Someone came to me, because I taught one of her friends to drive.
This particular lady had been doing driving lessons, on and off, for about ten years, and had tested the patience of several instructors beyond breaking point, before deciding that she didn't want to do it any more, and taking a break.
Her problem? She couldn't reverse around a corner if her life depended on it.
She'd been given wrong information and poor technique from one instructor in particular, and had convinced herself that this manoeuvre was beyond her abilities.
I met her for the first time a couple of weeks ago, and she drove from her home, on a tight residential street without any real problems. I got her to drive to East Street, in Seacombe, which is a quiet road close to the banks of the Mersey. A couple of light industrial units and warehouses front this road, and there is very little traffic, particularly at the weekend. It has another very quiet road joining onto it at it's end called Kings Wharf. The junction is open, sweeping, and traffic free. An ideal place to find out why she was finding it so difficult.
Her problem was that the whole thing was totally stressing her out, but after spending some time talking about it, and constructing some visuals on the whiteboard, and with me doing the footwork, she got round reasonably well.
Fine. Job done, I thought. We went off and did some other stuff.
Next time, encouraged by what had happened on the first lesson, I took her to Trafalgar Road in Wallasey to do the same thing in a more challenging context. The junction, with Lea Road, is one that is used regularly on driving tests, and offered a sterner test, for several reasons.
It's a less open situation, on a much busier road. We did it at rush hour, in fading light, and as well as a lot of passing cars, there were other hazards such as pedestrians, children playing nearby, and what have you. The picture above represents the location, but not the conditions.
This was a disaster. She freaked. I couldn't get through to her, and found myself getting frustrated with her. We tried some ideas, but the whole thing was just awful. After battering ourselves against it for 15 minutes, I thought it best to move on and do something else. My usual methods were ineffective because she was too stressed to be able to follow them, and the longer we spent trying, the more it was damaging her confidence, and our professional relationship. If she hadn't needed to drive so much because of her personal circumstances, she'd have probably jacked it all in again.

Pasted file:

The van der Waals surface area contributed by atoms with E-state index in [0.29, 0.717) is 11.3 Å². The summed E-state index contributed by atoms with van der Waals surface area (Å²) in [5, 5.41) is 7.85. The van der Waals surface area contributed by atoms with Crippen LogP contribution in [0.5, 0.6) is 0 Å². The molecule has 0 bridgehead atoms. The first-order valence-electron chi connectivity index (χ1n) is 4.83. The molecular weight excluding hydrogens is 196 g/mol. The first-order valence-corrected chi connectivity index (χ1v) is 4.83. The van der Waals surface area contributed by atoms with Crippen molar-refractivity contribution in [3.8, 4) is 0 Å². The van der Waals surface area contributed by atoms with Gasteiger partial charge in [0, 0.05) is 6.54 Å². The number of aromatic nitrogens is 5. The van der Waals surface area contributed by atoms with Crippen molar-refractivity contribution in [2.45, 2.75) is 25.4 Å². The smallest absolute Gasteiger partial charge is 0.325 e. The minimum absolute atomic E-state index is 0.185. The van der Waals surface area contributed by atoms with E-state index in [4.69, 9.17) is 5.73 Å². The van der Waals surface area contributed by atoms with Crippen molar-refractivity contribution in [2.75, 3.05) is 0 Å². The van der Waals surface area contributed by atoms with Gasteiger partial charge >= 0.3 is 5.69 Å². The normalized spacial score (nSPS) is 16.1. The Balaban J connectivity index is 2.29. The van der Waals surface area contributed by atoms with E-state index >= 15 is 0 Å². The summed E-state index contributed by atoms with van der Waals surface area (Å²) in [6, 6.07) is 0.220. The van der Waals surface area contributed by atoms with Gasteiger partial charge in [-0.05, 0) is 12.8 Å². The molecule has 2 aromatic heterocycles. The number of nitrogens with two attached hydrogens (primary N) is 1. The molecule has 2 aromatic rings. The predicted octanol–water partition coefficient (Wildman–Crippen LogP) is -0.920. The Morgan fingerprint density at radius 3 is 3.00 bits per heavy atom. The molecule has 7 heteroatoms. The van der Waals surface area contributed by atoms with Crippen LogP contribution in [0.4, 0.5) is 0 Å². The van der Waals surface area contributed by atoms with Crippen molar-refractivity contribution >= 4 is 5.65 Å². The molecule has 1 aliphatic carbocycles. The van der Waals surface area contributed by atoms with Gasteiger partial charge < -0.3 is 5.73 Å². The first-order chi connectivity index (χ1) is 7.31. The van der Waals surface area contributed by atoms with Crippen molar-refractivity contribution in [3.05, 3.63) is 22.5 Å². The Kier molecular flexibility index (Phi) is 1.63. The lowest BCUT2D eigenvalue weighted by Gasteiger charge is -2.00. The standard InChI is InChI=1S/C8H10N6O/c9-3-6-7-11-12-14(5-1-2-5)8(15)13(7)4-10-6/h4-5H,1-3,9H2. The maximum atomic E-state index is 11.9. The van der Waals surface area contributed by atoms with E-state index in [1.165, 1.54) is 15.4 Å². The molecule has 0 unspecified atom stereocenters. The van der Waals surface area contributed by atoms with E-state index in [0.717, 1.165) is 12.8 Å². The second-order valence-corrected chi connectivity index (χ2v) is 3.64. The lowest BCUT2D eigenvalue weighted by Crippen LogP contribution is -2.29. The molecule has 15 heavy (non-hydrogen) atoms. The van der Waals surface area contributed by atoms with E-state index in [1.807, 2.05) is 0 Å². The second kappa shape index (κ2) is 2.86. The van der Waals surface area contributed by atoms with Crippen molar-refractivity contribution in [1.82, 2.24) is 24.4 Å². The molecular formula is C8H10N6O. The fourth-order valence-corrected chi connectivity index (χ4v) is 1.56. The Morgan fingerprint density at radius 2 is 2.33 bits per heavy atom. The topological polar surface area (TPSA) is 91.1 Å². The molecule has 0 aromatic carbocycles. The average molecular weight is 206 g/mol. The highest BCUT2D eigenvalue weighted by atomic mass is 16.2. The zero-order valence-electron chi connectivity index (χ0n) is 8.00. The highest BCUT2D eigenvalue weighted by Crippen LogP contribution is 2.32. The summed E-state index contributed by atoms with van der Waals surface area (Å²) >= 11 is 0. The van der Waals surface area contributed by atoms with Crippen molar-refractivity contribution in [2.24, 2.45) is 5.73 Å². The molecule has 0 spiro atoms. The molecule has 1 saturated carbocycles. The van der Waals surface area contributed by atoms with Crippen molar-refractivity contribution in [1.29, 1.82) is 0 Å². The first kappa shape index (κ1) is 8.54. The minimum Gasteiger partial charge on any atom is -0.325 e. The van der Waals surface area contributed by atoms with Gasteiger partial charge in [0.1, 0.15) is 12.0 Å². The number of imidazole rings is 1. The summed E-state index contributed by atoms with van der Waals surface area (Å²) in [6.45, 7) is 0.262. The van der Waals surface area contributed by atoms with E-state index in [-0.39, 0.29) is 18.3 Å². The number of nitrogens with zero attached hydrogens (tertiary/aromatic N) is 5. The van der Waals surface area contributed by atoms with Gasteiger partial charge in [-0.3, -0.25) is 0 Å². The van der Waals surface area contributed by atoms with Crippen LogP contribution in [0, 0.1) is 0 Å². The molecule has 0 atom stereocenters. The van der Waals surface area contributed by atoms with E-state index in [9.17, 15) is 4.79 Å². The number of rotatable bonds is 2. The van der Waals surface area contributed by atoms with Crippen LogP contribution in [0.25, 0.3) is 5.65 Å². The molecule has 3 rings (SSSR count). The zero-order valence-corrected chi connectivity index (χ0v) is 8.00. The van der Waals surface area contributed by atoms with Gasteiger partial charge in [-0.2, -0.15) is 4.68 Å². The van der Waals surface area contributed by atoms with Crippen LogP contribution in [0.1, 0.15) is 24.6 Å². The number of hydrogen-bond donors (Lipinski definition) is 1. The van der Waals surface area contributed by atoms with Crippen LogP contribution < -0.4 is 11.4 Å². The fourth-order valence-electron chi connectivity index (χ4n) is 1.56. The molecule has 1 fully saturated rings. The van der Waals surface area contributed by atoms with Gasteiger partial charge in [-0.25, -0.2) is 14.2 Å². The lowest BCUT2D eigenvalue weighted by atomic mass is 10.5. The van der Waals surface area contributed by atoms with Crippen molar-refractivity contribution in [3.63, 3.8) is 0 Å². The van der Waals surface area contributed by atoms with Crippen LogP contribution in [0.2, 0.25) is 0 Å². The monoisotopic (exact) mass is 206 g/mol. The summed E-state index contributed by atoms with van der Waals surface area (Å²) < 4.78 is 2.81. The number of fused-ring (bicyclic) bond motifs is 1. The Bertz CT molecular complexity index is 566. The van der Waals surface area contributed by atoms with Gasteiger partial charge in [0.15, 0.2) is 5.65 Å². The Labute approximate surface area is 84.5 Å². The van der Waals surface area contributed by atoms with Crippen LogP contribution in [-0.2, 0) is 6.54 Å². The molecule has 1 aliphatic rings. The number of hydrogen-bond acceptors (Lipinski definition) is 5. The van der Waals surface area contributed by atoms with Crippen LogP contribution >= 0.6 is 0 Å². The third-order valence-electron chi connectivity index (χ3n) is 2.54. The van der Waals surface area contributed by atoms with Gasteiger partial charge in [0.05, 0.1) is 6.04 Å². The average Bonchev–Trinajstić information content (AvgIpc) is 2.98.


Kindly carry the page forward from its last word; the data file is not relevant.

Still, we sorted out another lesson, and I decided I needed to change tack. Every instructor she'd been with tried to sort out the Left Reverse by doing Left Reverses. If it hadn't worked with them, it wasn't going to work with us either, so I wanted to do something with her that explored the same skill set, but without the scary and stressful context of the manoeuvre itself.
So I took her to Grove Road Station Car Park, the far end of which is almost always empty, except at the busiest times.
As you can see, it has a load of space, some speed humps, and a small island of kerbing and shrubbery in a sea of tarmac.
I got her to drive forward over one speed hump, around the island, and back over the other hump. then I got her to do the same thing backwards. By getting her to look for, and aim for the speedbump she wanted to end up going over, she was able easily to get her hands and eyes working together and achieve her objective. We spent pretty much the whole lesson at this car park, and she came away from it feeling like a penny was starting to drop.
We had planned a daylight lesson this weekend, but she had to rearrange, and we ended up doing a lesson in darkness this evening. This wasn't ideal, and I'd thought about perhaps doing other stuff than the dreaded reverse, but in the instructor training session I did this afternoon/evening, one of the trainees expressed concern about his ability to do the left reverse correctly, so we spent some of the last two hours of the session on getting that sorted out. In the course of doing this, I found a well lit, quiet (at least on a Sunday evening) open junction where St Anne Street joins Cathcart Street in Birkenhead.
Take away the parked cars, and add both darkness and bright, even street lighting, and you get the context of what we were doing.
The instructor training session ended, and I headed off to my lesson with my pupil. I went back to the junction on the way to see if anything had changed, and reversed into the sideroad myself, just to assess things. Then I went and got her.
I explained that I had concerns about doing it at night but that I'd found a place that was as good as we could possibly get in the conditions. I stressed that we'd just try it once, with me doing the footwork, and that if it went wrong, we'd abandon it until we could try it in daylight. She confessed to feeling a bit nervous about it as we drove there, but was happy to try. We parked a few yards short of the junction, and had a look at it. There was a parked car 20 yards or so into the side road - ideal as something to aim for, then we did the reverse.
And she got it. I kept the speed at a crawl. She looked where she was going, and when the road appeared in her rear window, she straigtened up and reversed straight down the road.
Then she did it again, this time, doing the footwork herself. Once again, she was able to get round the corner and reversing straight down the road. And then a third time. And a fourth at another slightly less open junction nearby.
Happy bunnies! I still have to be careful not to chuck her in too deep too soon, but we've broken the back of this I reckon and can move on to other things.
It's nice to get the money and all that, but really, it's stuff like this that makes me want to get up in the morning and put in a shift.
driving lessons in North Wirral? learn to drive in Hoylake? driving instructor in Birkenhead?